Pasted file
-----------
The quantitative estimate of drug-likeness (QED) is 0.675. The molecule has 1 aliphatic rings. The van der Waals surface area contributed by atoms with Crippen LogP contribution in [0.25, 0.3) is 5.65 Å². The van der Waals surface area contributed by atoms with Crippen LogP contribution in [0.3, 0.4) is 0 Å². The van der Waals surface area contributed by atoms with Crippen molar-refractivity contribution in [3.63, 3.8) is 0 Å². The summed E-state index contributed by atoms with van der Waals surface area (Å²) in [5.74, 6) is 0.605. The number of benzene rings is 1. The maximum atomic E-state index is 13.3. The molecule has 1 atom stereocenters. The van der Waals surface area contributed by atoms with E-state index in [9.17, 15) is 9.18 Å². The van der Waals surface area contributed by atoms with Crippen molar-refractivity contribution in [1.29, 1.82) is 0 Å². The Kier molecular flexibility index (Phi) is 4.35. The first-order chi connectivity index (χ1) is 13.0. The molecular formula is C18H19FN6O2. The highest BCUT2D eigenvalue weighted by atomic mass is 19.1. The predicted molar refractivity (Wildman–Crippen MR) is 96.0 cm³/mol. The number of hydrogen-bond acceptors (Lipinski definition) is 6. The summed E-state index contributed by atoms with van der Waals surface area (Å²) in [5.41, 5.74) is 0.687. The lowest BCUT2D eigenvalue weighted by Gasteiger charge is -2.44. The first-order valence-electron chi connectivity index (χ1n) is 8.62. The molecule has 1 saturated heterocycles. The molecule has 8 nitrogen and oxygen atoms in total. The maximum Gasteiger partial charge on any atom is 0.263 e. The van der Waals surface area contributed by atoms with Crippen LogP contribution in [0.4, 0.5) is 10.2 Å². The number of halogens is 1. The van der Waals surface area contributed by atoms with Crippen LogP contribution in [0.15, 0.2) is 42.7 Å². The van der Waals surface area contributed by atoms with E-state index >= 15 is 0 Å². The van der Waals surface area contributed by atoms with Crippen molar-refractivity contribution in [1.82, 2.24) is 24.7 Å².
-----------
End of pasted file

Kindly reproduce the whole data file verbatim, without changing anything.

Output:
The quantitative estimate of drug-likeness (QED) is 0.675. The molecule has 1 aliphatic rings. The van der Waals surface area contributed by atoms with Crippen LogP contribution in [0.25, 0.3) is 5.65 Å². The van der Waals surface area contributed by atoms with Crippen LogP contribution in [0.3, 0.4) is 0 Å². The van der Waals surface area contributed by atoms with Crippen molar-refractivity contribution in [3.63, 3.8) is 0 Å². The summed E-state index contributed by atoms with van der Waals surface area (Å²) in [5.74, 6) is 0.605. The number of benzene rings is 1. The maximum atomic E-state index is 13.3. The molecule has 1 atom stereocenters. The van der Waals surface area contributed by atoms with E-state index in [9.17, 15) is 9.18 Å². The van der Waals surface area contributed by atoms with Crippen molar-refractivity contribution in [1.29, 1.82) is 0 Å². The Kier molecular flexibility index (Phi) is 4.35. The first-order chi connectivity index (χ1) is 13.0. The molecular formula is C18H19FN6O2. The highest BCUT2D eigenvalue weighted by atomic mass is 19.1. The predicted molar refractivity (Wildman–Crippen MR) is 96.0 cm³/mol. The number of hydrogen-bond acceptors (Lipinski definition) is 6. The summed E-state index contributed by atoms with van der Waals surface area (Å²) in [5.41, 5.74) is 0.687. The lowest BCUT2D eigenvalue weighted by Gasteiger charge is -2.44. The first-order valence-electron chi connectivity index (χ1n) is 8.62. The molecule has 1 saturated heterocycles. The molecule has 8 nitrogen and oxygen atoms in total. The maximum Gasteiger partial charge on any atom is 0.263 e. The van der Waals surface area contributed by atoms with Crippen LogP contribution in [0.4, 0.5) is 10.2 Å². The number of halogens is 1. The van der Waals surface area contributed by atoms with Crippen LogP contribution in [0.15, 0.2) is 42.7 Å². The van der Waals surface area contributed by atoms with E-state index >= 15 is 0 Å². The van der Waals surface area contributed by atoms with Crippen molar-refractivity contribution in [1.82, 2.24) is 24.7 Å².